and/or as COPD diagnosed by a physician in another medical speciality (e.g. a general
The index date was defined as the date of diagnosis of COPD found in the medical
reports, or the date of a first prescription of COPD medication, or the date of the obstructive
lung function examination, whichever came first. Follow-up time was defined as the time
period between cohort entry and the diagnosis of COPD, death, loss to follow-up, or the end
of the study period on 31 December 2004, whichever came first.
High-sensitivity CRP level measurement and CRP genotyping
Details on the methods for making these measurements are provided in the online data
supplement. Serum hsCRP levels and CRP genotypes were measured, as previously described
Firstly, we analyzed the association between serum hsCRP levels and time to incident COPD
with a Cox proportional hazard model. All analyses were done for the three categories of
exposure of hsCRP according to recommendations of the American Heart Association (28)
and for hsCRP levels as a continuous variable.
Page 7 of 39
Because of the skewed absolute values of CRP in our cohort, the natural logarithmic
transformation of CRP was entered as a continuous variable in the model. In the first model,
we adjusted for age and gender. A final model adjusted for all potential covariates that
changed the point estimate by more than 10%, or covariates that were independent risk factors
of the outcome according to previous literature (online data supplement). The proportional
hazards assumption was tested by drawing log minus log plots of the survival function.
Multiplicative interaction terms, e.g. (smoking behaviour)*(hsCRP), and analyses stratified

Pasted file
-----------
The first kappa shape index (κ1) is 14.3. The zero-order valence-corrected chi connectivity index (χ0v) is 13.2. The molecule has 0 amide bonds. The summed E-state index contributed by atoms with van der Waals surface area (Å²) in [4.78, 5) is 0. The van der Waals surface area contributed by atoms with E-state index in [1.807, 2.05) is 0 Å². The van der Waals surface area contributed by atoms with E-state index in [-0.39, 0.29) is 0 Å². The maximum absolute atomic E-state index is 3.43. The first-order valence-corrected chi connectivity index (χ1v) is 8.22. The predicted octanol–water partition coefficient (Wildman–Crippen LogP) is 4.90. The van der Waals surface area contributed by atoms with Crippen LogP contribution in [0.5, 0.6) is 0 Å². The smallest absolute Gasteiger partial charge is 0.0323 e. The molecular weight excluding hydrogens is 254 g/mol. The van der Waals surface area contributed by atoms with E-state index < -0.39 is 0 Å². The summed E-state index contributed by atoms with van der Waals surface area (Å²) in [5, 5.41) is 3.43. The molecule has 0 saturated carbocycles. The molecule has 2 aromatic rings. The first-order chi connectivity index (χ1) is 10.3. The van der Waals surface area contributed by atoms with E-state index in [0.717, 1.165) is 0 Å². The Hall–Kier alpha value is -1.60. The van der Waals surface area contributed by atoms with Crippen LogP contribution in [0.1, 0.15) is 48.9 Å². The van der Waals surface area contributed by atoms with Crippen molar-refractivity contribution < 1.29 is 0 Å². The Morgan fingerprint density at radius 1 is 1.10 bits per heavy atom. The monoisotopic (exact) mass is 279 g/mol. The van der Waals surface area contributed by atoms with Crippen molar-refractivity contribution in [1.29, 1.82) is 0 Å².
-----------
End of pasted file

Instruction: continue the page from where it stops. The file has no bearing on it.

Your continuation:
by gender and smoking behaviour, were introduced to explore for effect modification. We
also introduced a latency period of 3 years in which we restricted the analyses to those
subjects who were free of COPD for at least 3 years after the baseline CRP assessment.
Secondly, we studied the association between CRP SNPs and incident COPD. Hardy
Weinberg Equilibrium was calculated with a χ2 statistic. Cox proportional hazard models were
used to study the association of the three CRP SNPs, the four CRP haplotypes and incident
COPD, adjusted for age, gender and other confounders. Haplotype analyses were performed
by entering a 0-1-2 variable for haplotypes 2, 3 and 4 in the models, thus using haplotype 1,
the haplotype that was associated with the lowest serum CRP levels (18), as the reference
haplotype. We entered these variables both as continuous (haplotype dose-effect model) and
as categorical variables. Stratified analyses were performed by gender and smoking status
(never, current, former) to explore for effect modification. Trends were calculated by
including categorical variables as a continuous value in the Cox model.
The significance of the Cox proportional hazard analyses was interpreted by
calculating the 95% confidence intervals for each of the parameters of interest. For the trend
analyses, P-values below the conventional level of significance (P < 0.05) were considered as
statistically significant. All statistical analyses were performed using SPSS for Windows
version 15 (SPSS Inc, Chicago, IL).
Page 8 of 39
There were 928 well-defined COPD cases in the Rotterdam Study (11.6% of the total study
population). A total of 280 prevalent COPD cases were identified at baseline. In the
remaining study population, 648 participants developed COPD. This resulted in an overall
incidence rate of 9.2/1000 person years (95% confidence interval [CI], 8.5 - 10.0) (27). Of
the 7983 participants, 7081 donated a blood sample at baseline. Of these 7081 participants,
245 had prevalent COPD, resulting in a final study population of 6836 subjects with available
blood sample and without prevalent COPD (Figure 1). For logistic reasons, CRP